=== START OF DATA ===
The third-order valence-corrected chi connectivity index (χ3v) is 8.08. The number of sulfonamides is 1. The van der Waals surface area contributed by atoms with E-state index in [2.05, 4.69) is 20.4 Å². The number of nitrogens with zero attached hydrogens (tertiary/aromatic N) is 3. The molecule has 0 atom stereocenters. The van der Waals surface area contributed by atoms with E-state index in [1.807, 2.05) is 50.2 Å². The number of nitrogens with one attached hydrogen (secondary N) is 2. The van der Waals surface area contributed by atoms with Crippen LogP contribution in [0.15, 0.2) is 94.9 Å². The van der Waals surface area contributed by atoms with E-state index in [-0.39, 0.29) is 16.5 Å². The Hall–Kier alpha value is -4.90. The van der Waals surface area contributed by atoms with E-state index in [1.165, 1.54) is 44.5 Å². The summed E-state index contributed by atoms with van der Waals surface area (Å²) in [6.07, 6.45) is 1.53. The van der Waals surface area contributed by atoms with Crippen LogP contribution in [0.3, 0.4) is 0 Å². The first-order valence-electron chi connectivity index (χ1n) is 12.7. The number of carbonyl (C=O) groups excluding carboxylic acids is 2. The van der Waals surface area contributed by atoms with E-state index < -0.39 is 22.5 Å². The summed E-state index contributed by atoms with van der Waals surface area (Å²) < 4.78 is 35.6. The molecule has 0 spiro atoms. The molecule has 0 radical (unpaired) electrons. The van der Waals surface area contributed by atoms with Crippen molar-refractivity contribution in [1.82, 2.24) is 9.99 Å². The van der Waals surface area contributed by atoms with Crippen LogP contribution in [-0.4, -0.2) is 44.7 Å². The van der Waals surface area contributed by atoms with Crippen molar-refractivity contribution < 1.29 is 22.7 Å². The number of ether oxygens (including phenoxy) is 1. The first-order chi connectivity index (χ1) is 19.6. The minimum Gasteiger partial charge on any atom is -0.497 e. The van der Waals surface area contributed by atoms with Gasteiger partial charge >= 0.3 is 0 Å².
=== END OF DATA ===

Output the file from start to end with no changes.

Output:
The third-order valence-corrected chi connectivity index (χ3v) is 8.08. The number of sulfonamides is 1. The van der Waals surface area contributed by atoms with E-state index in [2.05, 4.69) is 20.4 Å². The number of nitrogens with zero attached hydrogens (tertiary/aromatic N) is 3. The molecule has 0 atom stereocenters. The van der Waals surface area contributed by atoms with E-state index in [1.807, 2.05) is 50.2 Å². The number of nitrogens with one attached hydrogen (secondary N) is 2. The van der Waals surface area contributed by atoms with Crippen LogP contribution in [0.15, 0.2) is 94.9 Å². The van der Waals surface area contributed by atoms with E-state index in [-0.39, 0.29) is 16.5 Å². The Hall–Kier alpha value is -4.90. The van der Waals surface area contributed by atoms with E-state index in [1.165, 1.54) is 44.5 Å². The summed E-state index contributed by atoms with van der Waals surface area (Å²) in [6.07, 6.45) is 1.53. The van der Waals surface area contributed by atoms with Crippen LogP contribution in [0.3, 0.4) is 0 Å². The first-order valence-electron chi connectivity index (χ1n) is 12.7. The number of carbonyl (C=O) groups excluding carboxylic acids is 2. The van der Waals surface area contributed by atoms with E-state index < -0.39 is 22.5 Å². The summed E-state index contributed by atoms with van der Waals surface area (Å²) < 4.78 is 35.6. The molecule has 0 spiro atoms. The molecule has 0 radical (unpaired) electrons. The van der Waals surface area contributed by atoms with Crippen molar-refractivity contribution in [1.82, 2.24) is 9.99 Å². The van der Waals surface area contributed by atoms with Crippen LogP contribution in [-0.4, -0.2) is 44.7 Å². The van der Waals surface area contributed by atoms with Crippen molar-refractivity contribution < 1.29 is 22.7 Å². The number of ether oxygens (including phenoxy) is 1. The first-order chi connectivity index (χ1) is 19.6. The minimum Gasteiger partial charge on any atom is -0.497 e. The van der Waals surface area contributed by atoms with Gasteiger partial charge >= 0.3 is 0 Å².